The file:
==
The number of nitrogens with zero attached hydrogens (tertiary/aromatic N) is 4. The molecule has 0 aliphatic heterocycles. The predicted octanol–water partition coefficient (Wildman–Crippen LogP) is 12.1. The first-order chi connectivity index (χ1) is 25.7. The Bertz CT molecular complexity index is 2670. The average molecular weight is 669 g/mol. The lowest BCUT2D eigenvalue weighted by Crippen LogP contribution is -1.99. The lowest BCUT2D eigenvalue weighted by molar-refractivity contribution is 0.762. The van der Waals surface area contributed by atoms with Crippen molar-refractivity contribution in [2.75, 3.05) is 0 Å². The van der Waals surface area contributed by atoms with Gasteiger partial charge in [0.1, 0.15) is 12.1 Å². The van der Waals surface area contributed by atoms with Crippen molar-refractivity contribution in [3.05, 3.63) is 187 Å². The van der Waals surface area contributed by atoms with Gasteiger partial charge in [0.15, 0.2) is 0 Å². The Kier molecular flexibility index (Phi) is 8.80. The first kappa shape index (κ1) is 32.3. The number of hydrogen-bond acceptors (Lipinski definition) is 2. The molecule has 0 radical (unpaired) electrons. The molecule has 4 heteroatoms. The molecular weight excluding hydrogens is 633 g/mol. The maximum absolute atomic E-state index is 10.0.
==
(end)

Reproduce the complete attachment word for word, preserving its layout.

The number of nitrogens with zero attached hydrogens (tertiary/aromatic N) is 4. The molecule has 0 aliphatic heterocycles. The predicted octanol–water partition coefficient (Wildman–Crippen LogP) is 12.1. The first-order chi connectivity index (χ1) is 25.7. The Bertz CT molecular complexity index is 2670. The average molecular weight is 669 g/mol. The lowest BCUT2D eigenvalue weighted by Crippen LogP contribution is -1.99. The lowest BCUT2D eigenvalue weighted by molar-refractivity contribution is 0.762. The van der Waals surface area contributed by atoms with Crippen molar-refractivity contribution in [2.75, 3.05) is 0 Å². The van der Waals surface area contributed by atoms with Gasteiger partial charge in [0.1, 0.15) is 12.1 Å². The van der Waals surface area contributed by atoms with Crippen molar-refractivity contribution in [3.05, 3.63) is 187 Å². The van der Waals surface area contributed by atoms with Gasteiger partial charge in [0.15, 0.2) is 0 Å². The Kier molecular flexibility index (Phi) is 8.80. The first kappa shape index (κ1) is 32.3. The number of hydrogen-bond acceptors (Lipinski definition) is 2. The molecule has 0 radical (unpaired) electrons. The molecule has 4 heteroatoms. The molecular weight excluding hydrogens is 633 g/mol. The maximum absolute atomic E-state index is 10.0.